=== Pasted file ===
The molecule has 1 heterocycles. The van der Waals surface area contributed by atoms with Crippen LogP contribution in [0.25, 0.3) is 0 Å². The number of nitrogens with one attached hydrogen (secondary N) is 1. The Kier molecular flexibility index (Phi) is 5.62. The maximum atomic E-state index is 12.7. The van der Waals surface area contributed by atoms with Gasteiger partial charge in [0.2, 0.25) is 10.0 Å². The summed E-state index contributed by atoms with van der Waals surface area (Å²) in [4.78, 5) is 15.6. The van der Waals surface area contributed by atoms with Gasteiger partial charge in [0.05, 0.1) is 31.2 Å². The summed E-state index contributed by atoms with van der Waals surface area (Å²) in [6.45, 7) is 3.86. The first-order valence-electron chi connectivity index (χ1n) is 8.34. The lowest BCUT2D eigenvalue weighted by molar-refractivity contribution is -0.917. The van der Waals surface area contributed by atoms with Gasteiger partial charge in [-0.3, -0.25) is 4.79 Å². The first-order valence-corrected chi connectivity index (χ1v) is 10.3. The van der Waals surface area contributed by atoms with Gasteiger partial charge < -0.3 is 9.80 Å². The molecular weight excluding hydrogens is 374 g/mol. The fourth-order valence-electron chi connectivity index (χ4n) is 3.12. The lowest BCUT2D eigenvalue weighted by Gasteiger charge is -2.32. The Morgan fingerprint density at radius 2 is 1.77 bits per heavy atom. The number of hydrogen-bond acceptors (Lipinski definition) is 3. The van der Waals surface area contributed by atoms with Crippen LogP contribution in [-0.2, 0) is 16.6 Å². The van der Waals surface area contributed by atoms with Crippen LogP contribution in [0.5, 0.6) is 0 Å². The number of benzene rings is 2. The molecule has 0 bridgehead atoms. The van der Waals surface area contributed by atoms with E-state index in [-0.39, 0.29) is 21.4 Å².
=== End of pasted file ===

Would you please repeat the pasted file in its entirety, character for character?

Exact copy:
The molecule has 1 heterocycles. The van der Waals surface area contributed by atoms with Crippen LogP contribution in [0.25, 0.3) is 0 Å². The number of nitrogens with one attached hydrogen (secondary N) is 1. The Kier molecular flexibility index (Phi) is 5.62. The maximum atomic E-state index is 12.7. The van der Waals surface area contributed by atoms with Gasteiger partial charge in [0.2, 0.25) is 10.0 Å². The summed E-state index contributed by atoms with van der Waals surface area (Å²) in [4.78, 5) is 15.6. The van der Waals surface area contributed by atoms with Gasteiger partial charge in [0.05, 0.1) is 31.2 Å². The summed E-state index contributed by atoms with van der Waals surface area (Å²) in [6.45, 7) is 3.86. The first-order valence-electron chi connectivity index (χ1n) is 8.34. The lowest BCUT2D eigenvalue weighted by molar-refractivity contribution is -0.917. The van der Waals surface area contributed by atoms with Gasteiger partial charge in [-0.3, -0.25) is 4.79 Å². The first-order valence-corrected chi connectivity index (χ1v) is 10.3. The van der Waals surface area contributed by atoms with Gasteiger partial charge < -0.3 is 9.80 Å². The molecular weight excluding hydrogens is 374 g/mol. The fourth-order valence-electron chi connectivity index (χ4n) is 3.12. The lowest BCUT2D eigenvalue weighted by Gasteiger charge is -2.32. The Morgan fingerprint density at radius 2 is 1.77 bits per heavy atom. The number of hydrogen-bond acceptors (Lipinski definition) is 3. The van der Waals surface area contributed by atoms with Crippen LogP contribution in [-0.2, 0) is 16.6 Å². The van der Waals surface area contributed by atoms with Crippen LogP contribution in [0.5, 0.6) is 0 Å². The number of benzene rings is 2. The molecule has 0 bridgehead atoms. The van der Waals surface area contributed by atoms with E-state index in [-0.39, 0.29) is 21.4 Å².